Elder Abuse Prevention Resource Guide

Not a TASA-referred expert. Published with permission from Sixty and Me


Elder abuse is a growing problem in the United States. And sadly, the problem is likely to continue to increase as the American population ages. This article explores what elder abuse is and then provides resources that a concerned individual can access to help someone who is potentially experiencing elder abuse. 

What Is Elder Abuse? 

Elder abuse is abuse that is directed at an older American. Often, the abused individuals are vulnerable in a variety of ways. For example, the abused individual may be experiencing cognitive decline. They could have other health problems, or they may not have loved ones looking out for their well-being. 

7 Types of Elder Abuse

Many people don’t know this, but elder abuse is actually an umbrella term. Several types of elder abuse can occur, but the name is often generalized. The Nursing Home Abuse Center identifies seven specific types of elder abuse, which are: 

#1 Physical Abuse

Physical abuse happens when an older adult is physically harmed by a person who is in a caretaking role. This physical harm can take many different forms, such as hitting or kicking. As a result, the older adult may suffer broken bones, bruises, or a host of other problems. In some cases, the abuse may even result in death. Some typical signs may include: broken bones, bruises, and burns.

#2 Sexual Abuse

Sexual abuse happens when an older adult is forced to engage in sexual contact that is non-consensual. Sometimes this abuse happens by force and sometimes it is perpetrated against a person who lacks the ability to consent, such as someone who is in severe cognitive decline. There may be physical signs of this abuse. Another clue to look for is if your elderly loved one suddenly experiences new sexually transmitted illnesses.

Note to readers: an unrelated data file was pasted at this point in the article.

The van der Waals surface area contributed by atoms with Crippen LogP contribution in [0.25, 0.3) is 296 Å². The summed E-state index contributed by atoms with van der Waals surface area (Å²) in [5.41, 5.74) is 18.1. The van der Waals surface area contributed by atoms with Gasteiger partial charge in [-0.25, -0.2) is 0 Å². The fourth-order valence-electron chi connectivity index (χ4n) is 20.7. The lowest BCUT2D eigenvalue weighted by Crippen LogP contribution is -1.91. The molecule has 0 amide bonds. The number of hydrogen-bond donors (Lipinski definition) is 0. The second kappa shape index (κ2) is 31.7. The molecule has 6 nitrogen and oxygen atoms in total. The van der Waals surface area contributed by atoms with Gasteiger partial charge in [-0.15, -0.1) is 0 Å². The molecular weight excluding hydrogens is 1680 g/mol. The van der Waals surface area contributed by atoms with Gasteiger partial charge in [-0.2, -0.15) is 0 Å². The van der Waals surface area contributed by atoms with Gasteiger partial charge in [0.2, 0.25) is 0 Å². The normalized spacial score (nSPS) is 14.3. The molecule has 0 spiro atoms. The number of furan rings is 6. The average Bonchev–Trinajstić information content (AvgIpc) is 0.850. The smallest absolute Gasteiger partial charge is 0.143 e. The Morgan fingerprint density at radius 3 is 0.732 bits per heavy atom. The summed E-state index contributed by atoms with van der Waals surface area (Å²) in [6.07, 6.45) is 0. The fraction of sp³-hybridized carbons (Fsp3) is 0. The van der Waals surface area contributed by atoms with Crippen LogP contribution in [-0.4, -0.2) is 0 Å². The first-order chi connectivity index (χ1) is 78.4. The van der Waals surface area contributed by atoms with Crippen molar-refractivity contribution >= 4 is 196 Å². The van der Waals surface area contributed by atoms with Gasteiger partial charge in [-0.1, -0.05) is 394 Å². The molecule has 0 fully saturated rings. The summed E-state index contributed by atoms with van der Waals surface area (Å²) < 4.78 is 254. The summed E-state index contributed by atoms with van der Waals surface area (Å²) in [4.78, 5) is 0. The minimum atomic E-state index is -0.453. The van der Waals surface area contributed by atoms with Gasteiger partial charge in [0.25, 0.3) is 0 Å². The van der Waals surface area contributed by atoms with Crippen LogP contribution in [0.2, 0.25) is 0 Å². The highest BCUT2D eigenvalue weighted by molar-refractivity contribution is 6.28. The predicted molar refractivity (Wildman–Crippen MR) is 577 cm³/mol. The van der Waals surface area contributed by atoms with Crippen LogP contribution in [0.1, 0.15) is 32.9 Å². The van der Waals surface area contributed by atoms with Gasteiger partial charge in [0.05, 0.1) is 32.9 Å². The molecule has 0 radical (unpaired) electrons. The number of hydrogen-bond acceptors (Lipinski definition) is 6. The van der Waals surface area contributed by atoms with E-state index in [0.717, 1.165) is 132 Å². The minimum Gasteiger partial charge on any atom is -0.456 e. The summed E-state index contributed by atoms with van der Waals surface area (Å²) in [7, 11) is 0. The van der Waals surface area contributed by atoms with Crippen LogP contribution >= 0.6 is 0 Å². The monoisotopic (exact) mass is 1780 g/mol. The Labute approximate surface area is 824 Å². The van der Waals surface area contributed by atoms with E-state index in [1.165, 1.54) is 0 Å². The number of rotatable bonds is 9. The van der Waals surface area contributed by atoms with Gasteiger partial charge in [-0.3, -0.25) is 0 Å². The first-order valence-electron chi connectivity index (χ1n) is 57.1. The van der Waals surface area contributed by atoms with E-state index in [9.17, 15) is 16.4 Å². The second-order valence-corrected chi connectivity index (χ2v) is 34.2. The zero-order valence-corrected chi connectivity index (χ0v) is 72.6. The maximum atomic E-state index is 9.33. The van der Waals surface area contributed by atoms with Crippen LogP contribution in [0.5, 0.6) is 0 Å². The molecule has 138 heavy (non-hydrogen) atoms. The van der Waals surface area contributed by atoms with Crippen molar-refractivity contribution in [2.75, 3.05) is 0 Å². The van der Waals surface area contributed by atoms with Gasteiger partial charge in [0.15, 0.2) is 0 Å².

Some typical signs may include: 

  • Newly diagnosed sexually transmitted illnesses
  • Bruising around the genitals, and 
  • Bleeding from the vagina and/or anus

#3 Emotional Abuse

Emotional abuse is complex and may take on many different forms. As the name suggests, emotional abuse damages a person’s psyche or mental health and is often designed to create fear or anxiety. Often a person who is a victim of emotional abuse will appear withdrawn or depressed.

Some typical signs may include:

  • Depression
  • Failure to make eye contact, and 
  • Increasing isolation from loved ones

To read the full blog, click here

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